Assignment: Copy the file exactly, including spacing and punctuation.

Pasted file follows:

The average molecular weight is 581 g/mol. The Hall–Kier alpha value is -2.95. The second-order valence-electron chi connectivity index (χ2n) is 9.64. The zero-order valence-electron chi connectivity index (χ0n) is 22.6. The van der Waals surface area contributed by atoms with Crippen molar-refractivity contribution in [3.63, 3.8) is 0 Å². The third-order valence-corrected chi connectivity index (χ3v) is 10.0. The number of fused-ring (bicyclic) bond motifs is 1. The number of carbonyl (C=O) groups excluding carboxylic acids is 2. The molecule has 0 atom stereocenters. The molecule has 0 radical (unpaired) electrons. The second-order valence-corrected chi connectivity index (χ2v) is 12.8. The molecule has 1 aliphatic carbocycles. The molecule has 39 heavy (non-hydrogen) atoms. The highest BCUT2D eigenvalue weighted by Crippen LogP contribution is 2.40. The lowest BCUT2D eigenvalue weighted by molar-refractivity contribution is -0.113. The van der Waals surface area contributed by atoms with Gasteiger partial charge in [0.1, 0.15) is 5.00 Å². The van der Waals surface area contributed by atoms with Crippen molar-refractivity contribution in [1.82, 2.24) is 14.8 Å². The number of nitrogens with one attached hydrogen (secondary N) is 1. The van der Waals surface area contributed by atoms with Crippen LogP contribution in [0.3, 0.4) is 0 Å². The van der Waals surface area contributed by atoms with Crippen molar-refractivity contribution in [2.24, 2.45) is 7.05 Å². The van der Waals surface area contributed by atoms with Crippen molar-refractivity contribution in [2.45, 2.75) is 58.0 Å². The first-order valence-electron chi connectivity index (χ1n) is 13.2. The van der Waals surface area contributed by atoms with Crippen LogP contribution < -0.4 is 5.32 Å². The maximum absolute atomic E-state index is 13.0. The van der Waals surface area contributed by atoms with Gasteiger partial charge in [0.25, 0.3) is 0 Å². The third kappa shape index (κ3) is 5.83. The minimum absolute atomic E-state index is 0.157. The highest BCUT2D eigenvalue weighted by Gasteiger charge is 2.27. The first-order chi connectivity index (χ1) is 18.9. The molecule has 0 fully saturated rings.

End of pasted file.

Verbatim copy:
The average molecular weight is 581 g/mol. The Hall–Kier alpha value is -2.95. The second-order valence-electron chi connectivity index (χ2n) is 9.64. The zero-order valence-electron chi connectivity index (χ0n) is 22.6. The van der Waals surface area contributed by atoms with Crippen molar-refractivity contribution in [3.63, 3.8) is 0 Å². The third-order valence-corrected chi connectivity index (χ3v) is 10.0. The number of fused-ring (bicyclic) bond motifs is 1. The number of carbonyl (C=O) groups excluding carboxylic acids is 2. The molecule has 0 atom stereocenters. The molecule has 0 radical (unpaired) electrons. The second-order valence-corrected chi connectivity index (χ2v) is 12.8. The molecule has 1 aliphatic carbocycles. The molecule has 39 heavy (non-hydrogen) atoms. The highest BCUT2D eigenvalue weighted by Crippen LogP contribution is 2.40. The lowest BCUT2D eigenvalue weighted by molar-refractivity contribution is -0.113. The van der Waals surface area contributed by atoms with Gasteiger partial charge in [0.1, 0.15) is 5.00 Å². The van der Waals surface area contributed by atoms with Crippen molar-refractivity contribution in [1.82, 2.24) is 14.8 Å². The number of nitrogens with one attached hydrogen (secondary N) is 1. The van der Waals surface area contributed by atoms with Crippen LogP contribution in [0.3, 0.4) is 0 Å². The van der Waals surface area contributed by atoms with Crippen molar-refractivity contribution in [2.24, 2.45) is 7.05 Å². The van der Waals surface area contributed by atoms with Crippen molar-refractivity contribution in [2.45, 2.75) is 58.0 Å². The first-order valence-electron chi connectivity index (χ1n) is 13.2. The van der Waals surface area contributed by atoms with Crippen LogP contribution < -0.4 is 5.32 Å². The maximum absolute atomic E-state index is 13.0. The van der Waals surface area contributed by atoms with Gasteiger partial charge in [0.25, 0.3) is 0 Å². The third kappa shape index (κ3) is 5.83. The minimum absolute atomic E-state index is 0.157. The highest BCUT2D eigenvalue weighted by Gasteiger charge is 2.27. The first-order chi connectivity index (χ1) is 18.9. The molecule has 0 fully saturated rings.